The complaint, filed in federal court in Seattle, was brought forth by the same attorney who led two class-action lawsuits against Uber by discontented drivers. These lawsuits yielded a proposed $100 million settlement that’s still fighting its way through the court system.

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Three drivers who have made deliveries on contract for Amazon.com are suing the company, saying they should be considered employees, not contractors.

Their case follows similar legal actions against tech firms relying on freelancers to carry the weight of a significant part of their operations.

The complaint, filed late Tuesday in U.S. District Court in Seattle, was brought forth by Shannon Liss-Riordan, the attorney who led two class-action lawsuits by discontented drivers against Uber. These suits yielded a proposed $100 million settlement that was later blocked by the court.

In the Amazon lawsuit, the drivers allege the tech giant has violated federal labor laws by failing to ensure they earn the minimum wage after paying for gas and maintenance, and by not paying overtime. The lawsuit seeks class-action status.

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The complaint underscores the conflicts brewing in the so-called “gig economy,” in which independent contractors enabled by technology play a critical role but have fewer privileges than traditional full-time workers.

It also shows the challenges Amazon faces as it aggressively experiments in the field of logistics.

Amazon’s rapid growth has strained its traditional logistics partners, and so has its quest to provide nearly immediate gratification to customers.

That has prompted Amazon to come up with new solutions for moving its goods around, ranging from a fleet of airplanes to toying with its own last-mile delivery network in several cities.

The lawsuit names both Amazon.com Inc. and Amazon Logistics, a program in which the retail juggernaut contracts with local delivery providers, from single drivers to companies with their own employees.

Amazon also contracts directly with individuals to provide deliveries through a service called Amazon Flex, an Uber-like program in which individuals sign up. All the drivers suing have worked for Amazon Flex, said Liss-Riordan.

Asked about the suit, Amazon said in a statement that with Amazon Flex “anyone can earn up to $25 per hour by delivering packages when and where they want. We launched the program last year and feedback from Flex drivers has been very positive — they really enjoy being their own boss.”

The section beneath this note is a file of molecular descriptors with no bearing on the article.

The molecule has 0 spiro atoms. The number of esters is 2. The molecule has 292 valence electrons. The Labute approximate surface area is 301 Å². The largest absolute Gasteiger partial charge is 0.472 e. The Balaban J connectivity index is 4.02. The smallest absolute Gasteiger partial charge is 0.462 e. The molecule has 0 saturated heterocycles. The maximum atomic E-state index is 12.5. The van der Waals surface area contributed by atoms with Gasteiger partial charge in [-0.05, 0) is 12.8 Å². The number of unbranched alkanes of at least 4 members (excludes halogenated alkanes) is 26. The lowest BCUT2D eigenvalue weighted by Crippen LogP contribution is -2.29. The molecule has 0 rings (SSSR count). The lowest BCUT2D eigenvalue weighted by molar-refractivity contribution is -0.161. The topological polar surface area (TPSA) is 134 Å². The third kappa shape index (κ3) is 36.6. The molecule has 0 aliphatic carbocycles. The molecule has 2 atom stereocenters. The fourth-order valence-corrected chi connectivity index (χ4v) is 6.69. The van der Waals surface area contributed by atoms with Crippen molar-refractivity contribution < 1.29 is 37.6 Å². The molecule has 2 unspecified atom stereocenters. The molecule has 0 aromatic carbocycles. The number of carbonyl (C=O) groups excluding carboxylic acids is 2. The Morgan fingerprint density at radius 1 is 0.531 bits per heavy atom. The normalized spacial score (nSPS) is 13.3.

The complaint says the drivers had a direct contract relationship with Amazon. But it argues that instead of independent contractors, they are “actually employees” because they are highly supervised and were trained by the company on how to deal with customers.

Drivers must follow “Amazon’s instructions regarding where to make deliveries, in what order, and which route to take,” the complaint states.

These contractors can be fired at Amazon’s discretion, and their services are “fully integrated into Amazon’s business,” making them indistinguishable from other employees.

“Amazon is yet another company that is saving on labor costs by hiring delivery drivers who perform the work that the company does and not calling them employees,” Liss-Riordan said in an interview.

The plaintiffs are Bernadean Rittmann and Freddie Carroll, Amazon delivery drivers from Las Vegas who previously delivered for the company in Seattle.

Another plaintiff in a similar situation, Julia Wehmeyer, lives in Plano, Texas, and still delivers for Amazon there.

The plaintiffs say they take care of their own gas and car-maintenance expenses, which makes their wages fall below the federal, state and local minimum levels.

It’s not the first lawsuit that claims Amazon is wrongly characterizing the status of these workers. Last year, four former delivery drivers for Prime Now sued the company in a similar complaint, according to news reports.

Uber, the ride-sharing company, settled two class-action lawsuits led by Liss-Riordan in April for $84 million (plus an additional $16 million if the company goes public and meets other milestones.)

Uber agreed to improvements in drivers’ working conditions. At the same time, Uber CEO Travis Kalanick wrote in a blog post that the settlement recognized the drivers should “remain as independent contractors, not employees.”

But a San Francisco judge rejected the agreement in August because it apparently underestimated the amount of penalties due to the state of California, according to Bloomberg.